As Sierra Leone prepares to reopen its schools, closed since last year due to the worst Ebola outbreak in history, the government has announced a ban on pregnant girls attending class because it says they set a bad example.
The director of Amnesty International in Sierra Leone, Solomon Sogbandi, is concerned about the government’s policy.
Sogbandi says not allowing girls into classes is a violation of their human rights.
“It is a human rights issue. When you look at the education act of 2004, it makes it clear, it says on no account should any child should be discriminated against. This is a serious provision we want government to look at," said Sogbandi.
The ban on pregnant girls in class is not new, it has been in place since 2010. But Sogbandi says the government should make an exception because of the Ebola crisis and the impact it has had on the young women.
He says there has been an increase in sexual violence and unwanted teenage pregnancies during Ebola.
“But fact of matter is the situation is a bit abnormal, it is not of their own making, there has been no effective teaching or learning situation due to the fact that the Ebola disease has put a halt on all practices and activities that pupils should undertake," he said.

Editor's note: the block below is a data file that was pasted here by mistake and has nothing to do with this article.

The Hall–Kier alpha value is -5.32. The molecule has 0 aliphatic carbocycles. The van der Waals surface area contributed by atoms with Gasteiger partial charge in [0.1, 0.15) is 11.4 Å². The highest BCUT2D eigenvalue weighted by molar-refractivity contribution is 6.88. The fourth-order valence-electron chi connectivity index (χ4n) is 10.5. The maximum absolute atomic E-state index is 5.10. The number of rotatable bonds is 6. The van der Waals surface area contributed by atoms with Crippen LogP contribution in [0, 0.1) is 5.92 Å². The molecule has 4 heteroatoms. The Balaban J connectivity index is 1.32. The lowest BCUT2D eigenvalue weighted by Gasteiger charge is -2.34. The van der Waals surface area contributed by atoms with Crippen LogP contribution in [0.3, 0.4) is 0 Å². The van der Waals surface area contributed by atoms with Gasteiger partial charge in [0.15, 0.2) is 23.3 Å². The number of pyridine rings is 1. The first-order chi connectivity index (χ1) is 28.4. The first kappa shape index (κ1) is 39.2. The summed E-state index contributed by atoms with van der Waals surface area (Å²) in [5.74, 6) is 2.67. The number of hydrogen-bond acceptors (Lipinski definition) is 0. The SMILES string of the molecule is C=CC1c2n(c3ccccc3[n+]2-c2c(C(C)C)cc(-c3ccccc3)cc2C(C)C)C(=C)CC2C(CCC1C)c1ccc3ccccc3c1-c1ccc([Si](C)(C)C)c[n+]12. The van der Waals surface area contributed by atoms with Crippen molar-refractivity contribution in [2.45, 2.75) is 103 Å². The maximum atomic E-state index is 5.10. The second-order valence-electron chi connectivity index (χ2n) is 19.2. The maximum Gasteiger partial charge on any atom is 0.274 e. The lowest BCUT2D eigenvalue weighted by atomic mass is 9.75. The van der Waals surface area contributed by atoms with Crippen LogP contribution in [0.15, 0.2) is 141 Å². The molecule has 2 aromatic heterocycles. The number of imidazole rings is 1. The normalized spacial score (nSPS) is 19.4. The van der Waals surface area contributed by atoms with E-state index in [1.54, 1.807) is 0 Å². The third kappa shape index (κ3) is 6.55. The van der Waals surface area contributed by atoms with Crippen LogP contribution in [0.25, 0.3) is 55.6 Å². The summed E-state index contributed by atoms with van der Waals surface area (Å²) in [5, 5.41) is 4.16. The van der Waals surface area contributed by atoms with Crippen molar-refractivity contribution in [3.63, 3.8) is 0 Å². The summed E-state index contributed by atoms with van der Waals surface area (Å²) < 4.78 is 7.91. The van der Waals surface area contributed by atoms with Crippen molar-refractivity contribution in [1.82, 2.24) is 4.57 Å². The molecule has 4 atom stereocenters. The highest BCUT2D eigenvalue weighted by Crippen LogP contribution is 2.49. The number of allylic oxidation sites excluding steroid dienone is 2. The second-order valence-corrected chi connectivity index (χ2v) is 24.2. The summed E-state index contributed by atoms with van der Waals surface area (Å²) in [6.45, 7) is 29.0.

As schools set to open Tuesday, girls like Isatu Gbankay, have no choice but to stay back.
The 17-year-old explains in her native Krio dialect that she can not go to school because of her pregnancy and is not happy.
She does not like the policy and wants to join her friends in class.
"I was raped by a fellow student. He forced me to have sex while I was fetching water for my family. I hope the government will make an exception for girls like me," said Gbankay.
Ministry of Education and Technology public relations officer Brima Michael Turay says the government will not change its policy.
He says even if they made an exception for pregnant girls, chances are they would not attend. There is a great shame when a school girl becomes pregnant in Sierra Leone's culture, he says, and much of the time the family tries to hide it
“They will isolate that child, they would not want neighbors to know she got pregnant under their care. They would take that child to a family somewhere, the girl would deliver the child and return back to her original house and no one would know she had that child," said Turay.
He also said that with vomiting being an Ebola symptom as well as a common side effect of pregnancy, the girls are better off to be at home. That way there is no fear of a suspected Ebola case and an increase for panic among students and teachers.
Turay adds the ministry will consider alternative options for pregnant girls if suggestions are made, but at this point there will be no exceptions.